The bead material was probably where I put most of my effort. The package included NO bead material in it. I understand they were probably trying to keep the cost down, but I feel the bead material is one place that the Montessori method shines. Plus, it's very flexible even when working in a non-Montessori fashion. Having those quantities to manipulate is very appealing to me.

So I did a lot of calculating to try to select bead material that would go as far as possible for the least cost. The more complex bead chains are far enough down the line for us that I can decide later if they're worth the investment of money (to buy) or time (to create).

A big area that I'm skipping is the Geometric Cabinet. To me, the cost seems so out of line with the benefit. If I start to feel like I'm really missing it, I think I'd rather put some time into creating something similar versus absorbing the cost.

One area I'm definitely going to put some time into is Geography. Montessori Outlet doesn't offer any globes, and I've always loved the Sandpaper Globe and the Continents Globe. Luckily, Target is currently selling small globes in their dollar section! I've been spending my evenings painting the first one -- blue oceans, brown land -- and am now experimenting with how best to adhere sand to the landforms. Once that's done, I'll move on to the Continents Globe. I'd really like to introduce those before I move to the Puzzle Maps, so they're first on my list.

Hopefully, I'll have boxes of fun Montessori material to photograph and share with you later this week!

Tuesday, January 19, 2010

A little break

Things are going to change a bit around here. Thanks to an amazingly generous gift, we're going to be getting a number of basic Montessori materials in the next few weeks!!!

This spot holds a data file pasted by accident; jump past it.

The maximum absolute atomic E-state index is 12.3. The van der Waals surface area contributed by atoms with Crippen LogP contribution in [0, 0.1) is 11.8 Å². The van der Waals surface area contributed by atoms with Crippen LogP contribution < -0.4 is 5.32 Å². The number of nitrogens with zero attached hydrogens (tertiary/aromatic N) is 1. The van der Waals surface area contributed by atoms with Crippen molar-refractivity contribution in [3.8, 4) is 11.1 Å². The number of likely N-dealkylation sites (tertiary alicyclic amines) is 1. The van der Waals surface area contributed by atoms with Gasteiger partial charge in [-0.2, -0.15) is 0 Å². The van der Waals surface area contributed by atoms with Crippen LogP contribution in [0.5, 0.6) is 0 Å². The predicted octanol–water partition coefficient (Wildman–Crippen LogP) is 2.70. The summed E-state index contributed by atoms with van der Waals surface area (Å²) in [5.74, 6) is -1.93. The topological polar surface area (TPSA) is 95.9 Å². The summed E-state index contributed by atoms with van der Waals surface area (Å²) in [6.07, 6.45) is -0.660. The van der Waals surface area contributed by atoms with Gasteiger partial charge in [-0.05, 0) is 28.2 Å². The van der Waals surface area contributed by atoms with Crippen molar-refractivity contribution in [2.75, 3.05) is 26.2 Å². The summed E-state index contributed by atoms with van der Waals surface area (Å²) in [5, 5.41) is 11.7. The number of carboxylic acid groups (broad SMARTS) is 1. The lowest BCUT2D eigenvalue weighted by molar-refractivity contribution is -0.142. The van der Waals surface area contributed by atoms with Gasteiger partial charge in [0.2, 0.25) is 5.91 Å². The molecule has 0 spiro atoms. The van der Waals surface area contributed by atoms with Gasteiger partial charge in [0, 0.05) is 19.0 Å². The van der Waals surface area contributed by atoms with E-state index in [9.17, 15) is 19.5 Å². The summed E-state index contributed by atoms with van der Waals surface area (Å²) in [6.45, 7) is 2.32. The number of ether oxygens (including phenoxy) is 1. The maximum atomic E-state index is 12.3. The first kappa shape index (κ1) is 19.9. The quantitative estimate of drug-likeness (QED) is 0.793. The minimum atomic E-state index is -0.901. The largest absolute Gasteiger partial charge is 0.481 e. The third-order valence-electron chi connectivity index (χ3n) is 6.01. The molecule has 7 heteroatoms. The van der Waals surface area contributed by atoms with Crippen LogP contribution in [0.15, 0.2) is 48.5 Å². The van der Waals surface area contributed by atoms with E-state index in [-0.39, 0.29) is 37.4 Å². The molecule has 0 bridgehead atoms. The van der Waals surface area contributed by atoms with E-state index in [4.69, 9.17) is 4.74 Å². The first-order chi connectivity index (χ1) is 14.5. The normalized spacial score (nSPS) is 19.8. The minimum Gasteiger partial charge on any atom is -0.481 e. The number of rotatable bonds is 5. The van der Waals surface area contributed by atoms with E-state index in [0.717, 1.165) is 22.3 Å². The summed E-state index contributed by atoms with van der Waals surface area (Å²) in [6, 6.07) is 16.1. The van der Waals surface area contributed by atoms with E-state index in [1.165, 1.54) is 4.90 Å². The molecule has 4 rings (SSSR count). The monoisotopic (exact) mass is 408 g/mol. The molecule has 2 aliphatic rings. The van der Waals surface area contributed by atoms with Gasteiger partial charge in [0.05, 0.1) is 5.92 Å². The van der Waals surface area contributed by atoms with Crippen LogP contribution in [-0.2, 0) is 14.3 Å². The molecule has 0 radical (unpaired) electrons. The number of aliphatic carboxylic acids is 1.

I spent days figuring out exactly what I wanted to order. Then we spent days deciding on where to put the new classroom and what shelving to use. And now I'm working on various small, crafty projects to fill in the gaps in my order.

In progress now:
- Gluing sandpaper to circular cut-outs to make touch tablets.
- Turning small globes from the Target dollar section into sandpaper and continent globes.

I'm totally re-invigorated about doing Montessori with Nugget, and I've been neck-deep in books and blogs. Hopefully I'll have a photo tour for you once our items start to arrive!

Saturday, January 9, 2010

Life interjects

We've let "doing school" fall by the wayside the last few days. Things are crazy with family visiting for my husbands races (half and full marathons), and then Nugget went and came down with another nasty cold. One of the days she requested some worksheets ("a lot of worksheets!"), so I brought out some of the fun ones -- hidden pictures, tracing. The hidden pictures are definitely her favorite.

I'm letting things slide right now, but I'm pondering what my next steps will be. I want to draw a map of the house, as she asked. And I think we'll do some animal tracks, since she really enjoys looking at the ones cast in concrete at the library garden. I'm thinking of printing/drawing the tracks for a number of animals and laying them out in different directions around the house. At the end of each would be a stuffed friend of that animal. For instance, she has tons of bears, a moose, a duck, a dog... she'd find each of them at the end of the appropriate track. I think she'd get a kick out of that. That can then turn into a matching game for her to do on later days.

I'm still having a hard time keeping the practical life activities fresh. I'm not sure why. Part of it may be that I don't know what to do next. I can fix that by sitting down one evening to make a list from my Montessori albums and some online. Part of it is that I'm short on supplies. I can fix that by making a shopping list and taking a me-afternoon to do some thrift store/dollar store shopping.